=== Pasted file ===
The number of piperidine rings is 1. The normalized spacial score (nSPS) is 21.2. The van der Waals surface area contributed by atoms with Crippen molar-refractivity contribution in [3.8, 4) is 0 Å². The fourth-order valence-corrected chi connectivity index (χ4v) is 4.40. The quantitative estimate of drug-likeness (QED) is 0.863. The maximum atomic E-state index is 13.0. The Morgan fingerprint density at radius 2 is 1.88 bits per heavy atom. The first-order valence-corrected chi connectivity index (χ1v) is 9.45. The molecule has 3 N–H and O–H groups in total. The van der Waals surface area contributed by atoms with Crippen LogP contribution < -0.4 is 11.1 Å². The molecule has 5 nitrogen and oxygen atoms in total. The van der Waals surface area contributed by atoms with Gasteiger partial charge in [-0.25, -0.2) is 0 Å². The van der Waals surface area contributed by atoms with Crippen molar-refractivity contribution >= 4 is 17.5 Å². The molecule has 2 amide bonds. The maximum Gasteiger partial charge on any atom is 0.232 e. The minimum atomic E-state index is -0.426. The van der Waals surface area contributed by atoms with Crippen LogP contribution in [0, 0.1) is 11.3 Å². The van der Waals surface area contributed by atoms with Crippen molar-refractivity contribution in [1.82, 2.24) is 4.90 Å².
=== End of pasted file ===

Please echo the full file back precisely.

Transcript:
The number of piperidine rings is 1. The normalized spacial score (nSPS) is 21.2. The van der Waals surface area contributed by atoms with Crippen molar-refractivity contribution in [3.8, 4) is 0 Å². The fourth-order valence-corrected chi connectivity index (χ4v) is 4.40. The quantitative estimate of drug-likeness (QED) is 0.863. The maximum atomic E-state index is 13.0. The Morgan fingerprint density at radius 2 is 1.88 bits per heavy atom. The first-order valence-corrected chi connectivity index (χ1v) is 9.45. The molecule has 3 N–H and O–H groups in total. The van der Waals surface area contributed by atoms with Crippen LogP contribution < -0.4 is 11.1 Å². The molecule has 5 nitrogen and oxygen atoms in total. The van der Waals surface area contributed by atoms with Gasteiger partial charge in [-0.25, -0.2) is 0 Å². The van der Waals surface area contributed by atoms with Crippen molar-refractivity contribution >= 4 is 17.5 Å². The molecule has 2 amide bonds. The maximum Gasteiger partial charge on any atom is 0.232 e. The minimum atomic E-state index is -0.426. The van der Waals surface area contributed by atoms with Crippen LogP contribution in [0, 0.1) is 11.3 Å². The van der Waals surface area contributed by atoms with Crippen molar-refractivity contribution in [1.82, 2.24) is 4.90 Å².